Daily Scripture in a twitter

'As a whole the Scriptures are God's revealing Word. Only in the infiniteness of its inner relationships, in the connection of Old and New Testaments, of promise and fulfilment, sacrifice and law, law and gospel, cross and resurrection, faith and obedience, having and hoping, will the full witness to Jesus Christ the Lord be perceived.' So wrote Dietrich Bonhoeffer in Life Together (page 36, SCM Press 1965 edition), that small but profound manual of communal learning he wrote out of the life of the seminary he led at Finkenwalde in the years immediately before the outbreak of the Second World War. It's one of those books I come back to again and again, as I guess many other people do as well.

The quote comes from the section in which he describes the importance of lectio continua - the consecutive reading of Scripture. For me such reading arises out of the prayer of the Daily Office, generally a solitary action. According to Bonhoeffer what is done alone comes to its most productive through what is done in community. I've been wondering how that could be translated into the digital age.

In preparing a sermon I always begin with the Bibilical passage and what issues or questions it suggests to me. I scribble down as many as I can without any prior research or any attempt at ordering or prioritizing (that comes later). I'm conscious, however, that I don't do any of that in consecutive Scriptural reading. Perhaps if I did, my reading wouldn't feel so rushed and peremptory. Bonhoeffer taught that such reading should not serve a purpose but should be for its own sake entirely. I recognize the value of the warning but perhaps he would allow me a slight adaption of a purposeful methodology. As an experiment, I'm going to tweet a thought or question out of my daily reading. They'll aim to be 'instant thoughts' - one believer's attempt to frame something that can mindfully stay with me through the day. Anyone out there willing to join to me?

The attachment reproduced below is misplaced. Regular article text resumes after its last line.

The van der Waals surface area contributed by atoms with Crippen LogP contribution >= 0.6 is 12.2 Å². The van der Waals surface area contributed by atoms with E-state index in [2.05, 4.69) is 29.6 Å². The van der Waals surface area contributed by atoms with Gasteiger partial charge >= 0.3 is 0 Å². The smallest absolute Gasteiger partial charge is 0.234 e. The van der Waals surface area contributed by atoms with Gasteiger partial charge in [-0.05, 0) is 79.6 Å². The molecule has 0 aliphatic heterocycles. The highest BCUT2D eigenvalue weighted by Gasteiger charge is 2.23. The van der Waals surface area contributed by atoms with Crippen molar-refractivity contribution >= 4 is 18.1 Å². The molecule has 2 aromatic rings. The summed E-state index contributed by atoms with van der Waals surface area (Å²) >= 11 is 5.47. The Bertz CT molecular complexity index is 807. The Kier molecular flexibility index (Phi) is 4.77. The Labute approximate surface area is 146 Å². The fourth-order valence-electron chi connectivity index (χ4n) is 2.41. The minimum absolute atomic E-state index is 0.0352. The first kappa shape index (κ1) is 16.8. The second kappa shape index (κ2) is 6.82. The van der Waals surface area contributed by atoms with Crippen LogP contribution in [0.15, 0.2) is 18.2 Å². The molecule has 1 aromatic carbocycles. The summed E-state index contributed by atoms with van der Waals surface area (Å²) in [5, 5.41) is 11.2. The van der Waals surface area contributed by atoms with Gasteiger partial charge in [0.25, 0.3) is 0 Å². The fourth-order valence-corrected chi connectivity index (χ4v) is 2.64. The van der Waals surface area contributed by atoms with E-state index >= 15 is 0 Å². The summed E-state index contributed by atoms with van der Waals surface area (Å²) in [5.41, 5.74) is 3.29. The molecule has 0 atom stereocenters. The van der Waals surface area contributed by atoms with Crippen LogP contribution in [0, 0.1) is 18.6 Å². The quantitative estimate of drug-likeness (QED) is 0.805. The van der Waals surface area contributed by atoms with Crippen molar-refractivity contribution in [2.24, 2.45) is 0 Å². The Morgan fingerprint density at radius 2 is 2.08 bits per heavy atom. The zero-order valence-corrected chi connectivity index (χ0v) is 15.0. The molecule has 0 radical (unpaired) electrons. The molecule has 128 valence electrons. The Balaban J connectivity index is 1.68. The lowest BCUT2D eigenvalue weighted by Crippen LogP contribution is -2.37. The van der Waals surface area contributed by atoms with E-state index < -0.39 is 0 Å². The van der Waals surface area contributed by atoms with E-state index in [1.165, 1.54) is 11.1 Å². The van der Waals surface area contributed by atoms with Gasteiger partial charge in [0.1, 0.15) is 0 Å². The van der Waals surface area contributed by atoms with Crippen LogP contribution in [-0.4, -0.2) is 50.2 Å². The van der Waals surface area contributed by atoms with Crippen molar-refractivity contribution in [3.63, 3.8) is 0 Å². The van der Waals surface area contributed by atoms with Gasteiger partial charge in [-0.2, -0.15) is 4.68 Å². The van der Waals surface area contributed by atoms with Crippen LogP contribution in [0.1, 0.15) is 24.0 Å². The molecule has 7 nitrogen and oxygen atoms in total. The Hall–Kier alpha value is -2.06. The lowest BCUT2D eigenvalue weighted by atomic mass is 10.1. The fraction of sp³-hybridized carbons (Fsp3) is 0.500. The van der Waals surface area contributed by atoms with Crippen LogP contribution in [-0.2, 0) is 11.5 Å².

Sunday, 13 May 2012

An innovating faith?

‘As you’ve shown an interest in innovation, you might like to know about the savings available on these books.’ Such was the tenor of an email I’ve just received from Amazon. Quite flattering really! Innovation is one of those terms that figures somewhere in the news every day. Indeed last week on several days the BBC ran four or more stories where ‘innovation’ was a key component. Innovation is one of those things that appear to be an unquestionable good. And that’s where Amazon’s data collection about my interests breaks down. For every Christian, innovation, when it’s applied to faith is a problem.